For me, and I believe for many others out there, Labor Day edifies that summer really is coming to an end. By Labor Day, most schools have already gone back into session. In my town, Labor Day is also the last day the local swimming pool is open. If the swimming pool closing its doors doesn't signify the end of summer, I don't know what does.
The above being said, the imminent change of seasons is what inspired the Sparks sentiment I chose for today. Though Annie of McGuffy's Reader is taking a well-deserved blogging break, many of us still feel compelled to continue sharing positive thoughts in honor of the Sparks blog hop she initiated. And so, here is a sentiment that I hope inspires you:
Happy Labor Day! Happy Monday! Happy unofficial beginning of autumn! Happy days to all!
Our Tip of the Day:
We'll also mention one more toxic group of products that is often more commonly used once the weather cools. We're referring to rodenticides. When the temperatures outside start to lower, critters like mice might very well try to find ways to enter our homes in order to find warmth. This might result in some people using rodenticides. However, these products can be highly toxic to our furbabies. Not only is it dangerous if a cat or dog finds and ingests the chemical itself, but they can also become sick if they ingest a rodent that has eaten the rodenticide. All of that being said, it is likely best to avoid using rodenticides altogether, to ensure that your furbaby is not affected by them at all. Of course, keep in mind that snapping mice traps can also pose a risk, especially if they contain enticing cheese or peanut butter and are somewhere that your furbaby can potentially access. One safer option is to look into using humane mouse traps, such as catch-and-release types. Of course, it is still wise to place these somewhere hidden away to avoid complications with your furbaby.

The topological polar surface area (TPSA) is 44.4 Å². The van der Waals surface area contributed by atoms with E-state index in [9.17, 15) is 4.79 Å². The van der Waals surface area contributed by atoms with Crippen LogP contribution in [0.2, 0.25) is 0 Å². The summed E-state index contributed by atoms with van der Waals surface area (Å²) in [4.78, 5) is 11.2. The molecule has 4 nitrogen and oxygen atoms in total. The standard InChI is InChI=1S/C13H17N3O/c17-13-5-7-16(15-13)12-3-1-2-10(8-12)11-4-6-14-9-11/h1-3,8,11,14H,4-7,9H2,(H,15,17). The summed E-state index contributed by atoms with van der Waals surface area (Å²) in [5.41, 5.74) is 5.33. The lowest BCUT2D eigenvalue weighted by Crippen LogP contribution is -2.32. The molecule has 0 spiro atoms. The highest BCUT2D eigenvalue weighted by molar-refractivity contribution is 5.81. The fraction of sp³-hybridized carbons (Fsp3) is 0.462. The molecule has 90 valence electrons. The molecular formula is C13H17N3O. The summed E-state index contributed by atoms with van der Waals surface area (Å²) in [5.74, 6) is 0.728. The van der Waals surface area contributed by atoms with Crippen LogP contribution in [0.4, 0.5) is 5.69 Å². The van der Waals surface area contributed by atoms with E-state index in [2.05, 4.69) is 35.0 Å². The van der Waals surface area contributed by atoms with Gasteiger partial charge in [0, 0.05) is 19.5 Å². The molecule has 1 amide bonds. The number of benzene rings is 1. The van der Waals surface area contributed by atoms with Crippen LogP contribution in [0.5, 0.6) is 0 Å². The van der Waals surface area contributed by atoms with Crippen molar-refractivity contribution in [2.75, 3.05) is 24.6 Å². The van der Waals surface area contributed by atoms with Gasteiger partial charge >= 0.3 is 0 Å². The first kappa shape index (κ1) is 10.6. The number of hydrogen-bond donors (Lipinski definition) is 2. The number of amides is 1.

As lovely as autumn is, it can still pose risks to our kitties and pups. As the seasons change, think of any and all new products that you might be using. Then, consider how such products might affect your furbaby and their health, and then only use and store them in manners that keep your furbaby safe.